Most of the characters  in Kondakov’s collages come from Pre-Raphaelite, Renaissance, Baroque, and Neoclassical works. Ask students go back in time to the respective epochs which inspired Kondakov and show them sample questions such as:  What means of transport were available at that time? (picture 1) Did public libraries/bookshops exist? (picture 2) What did it mean to be a (homeless) child at the time? (picture 3) Was it possible for young women to play sports 200 /300 years ago? (picture 4). After you have given students an idea, get them to generate more questions keeping in mind that looking for answers will require doing some research.

#AlexeyKondakov   #digitalcollage  #contemporarylife #whatlifewaslikebackthen  #research


6. A Bigger Picture 

This task will keep students busy for some time and is an excellent, yet simple exercise in developing creativity and the art of noticing. The idea behind it is for students to return to the pictures they have already reflected on and notice and reflect even more.

Ask your students to:

  • Choose 5 pictures (you can leave it to students or provide links of your choice).
  • Write down what they can see in them.
  • List associations each picture triggers (with people, places, songs, poems, words, other images,etc.)
  • Go back to them after some time (e.g. 3 or 4 weeks) 
  • Repeat the exercise and compare the descriptions, paying special attention to new thoughts/associations

Help them by providing a handout for their notes and joining the project yourselfJ.

#5pictures   #reflect  #reflectagain   #4weekslater  #joinyourstudents


7.  The Art of  Writing

RAFT strategy with artworks (by Santa, Havens and Valdes)1

This writing strategy helps students understand their role as a writer and communicate their ideas clearly by developing a sense of audience and purpose in their writing. RAFT strategy lends itself easily to being used with various works of art as they are an inspiring source of ideas, details, as well as a variety of perspectives.

Before students start writing, ask them to answer the questions about the photo below, taken by the World Press Photo winner, John Moore.

  • What do you notice in the foreground and background?
  • Where could it be happening?
  • What might their clothes and belongings tell you about them?
  • What do you think these people were doing just moments ago?
  • What is going to happen next?

How to go about it?

  • Explain what RAFT strategy is:

RRole of the writer - Who or what are you as the writer?

AAudience - Who are you writing for/to?

FFormat - a letter, a speech, a diary entry, a dialogue, etc.?


  • Show students the chart and ask them to choose one of the roles, together with the type of audience they want to address, the format and topic.





The child

new friend some time later


coming to the USA

The mother



why she left Honduras

US  border official

his superiors


taking sb into custody

  • Before they start writing, give students some time to put themselves in the role they have chosen with the help of the Role Development Chart below.





Who am I and what are some aspects of my character?


What are my feelings, beliefs, ideas, and concerns?


What do I know that        I should share in my writing?

  • Ask them to do the writing. To do it well, they might have to do some reading/ research. Allow ample time for it, perhaps as homework.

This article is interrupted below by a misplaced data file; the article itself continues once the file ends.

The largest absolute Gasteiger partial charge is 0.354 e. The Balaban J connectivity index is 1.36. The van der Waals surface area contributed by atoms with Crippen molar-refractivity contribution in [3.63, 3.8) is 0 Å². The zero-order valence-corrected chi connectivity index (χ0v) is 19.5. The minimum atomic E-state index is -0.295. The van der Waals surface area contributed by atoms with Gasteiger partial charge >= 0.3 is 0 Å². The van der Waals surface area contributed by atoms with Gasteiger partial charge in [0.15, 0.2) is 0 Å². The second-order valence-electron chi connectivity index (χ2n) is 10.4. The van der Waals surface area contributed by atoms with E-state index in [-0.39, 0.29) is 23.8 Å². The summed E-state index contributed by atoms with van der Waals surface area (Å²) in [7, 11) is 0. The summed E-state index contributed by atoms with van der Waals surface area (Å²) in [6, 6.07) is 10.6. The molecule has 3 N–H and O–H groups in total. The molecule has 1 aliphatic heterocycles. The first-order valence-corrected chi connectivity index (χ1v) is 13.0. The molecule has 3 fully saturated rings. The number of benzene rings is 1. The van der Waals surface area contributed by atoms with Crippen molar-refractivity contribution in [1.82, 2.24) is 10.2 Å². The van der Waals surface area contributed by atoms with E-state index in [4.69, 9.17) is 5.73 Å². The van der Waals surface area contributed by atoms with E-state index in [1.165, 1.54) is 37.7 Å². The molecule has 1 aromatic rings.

#art&writing   #RAFTstrategy   #iamawriter    #thinkbeforeyouwrite  #worldpressphoto   #johnmoore


Activities 8 – 13 have been all inspired by Edward Hopper’s Nighthawks


8.  Where Is Everybody?

The inspiration for the exercise comes from, which contains edited versions of some famous paintings, in this case Edward Hopper’s classic Nighthawks.

This version gives students an opportunity to ‘people’ the picture, imagine the scene, the atmosphere, and the characters, etc. After they have done that, show them Nighthawks and ask to compare their version with the original one. You can also choose to explore some of numerous parodies of the painting. You can find them here

#EdwardHopper  #original   #whereiseverybody   #compare   #parody


9.  Q&A with Edward Hopper

This seemingly simple activity, if well thought over, offers students an opportunity to both concentrate on the painting and go beyond it, while  practising some of  HOTs (Higher Order Thinking skills) from Bloom’s taxonomy of cognitive skills.

  • What is happening in this picture?
  • Where are the two people sitting?
  • Are the man and woman a couple?
  • Where are they coming from?
  • Where are they going?
  • Who is the man with his back to us?
  • How did he end up in the diner?
  • What is the waiter’s life like?
  • What is causing his distress?
  • How would you describe the painting to others?
  • What do you know about their lives based on this photo?
  • How can the title be interpreted?
  • Does knowing that the picture was painted during WW2 influence your understanding of it? Does it matter at all?
  • If you met the painter, what five questions would you ask him and why?
  • Use the Venn Diagram to explore the similarities and differences between Nighthawks and another painting of your choice (by E.Hopper or another artist)
  • Imagine that you are one of the characters.  Write a diary entry detailing his/her thoughts.
  • Role-play a dialogue between 2,3 or 4 characters.
  • Create a new character to add to the story.
  • Do you know any other paintings/poems/songs /stories or films about loneliness and isolation?


#asktherightquestions   #HOT   #Bloomstaxonomy


10.  Beyond a Sketch

Edward Hopper and his wife Josephine kept a journal with sketch-drawings of each of his paintings and a description of technical details. His wife would then add additional information about the theme of the painting.

Here are some of her notes – an inspiration for students whose task is to turn them into a full description of the painting, paying special attention to tenses and articles.   

Night + brilliant interior of cheap restaurant. Bright items: cherry wood counter + tops of surrounding stools; light on metal tanks at rear right; brilliant streak of jade green tiles 3/4 across canvas--at base of glass of window curving at corner. Light walls, dull yellow ocre [sic] door into kitchen right.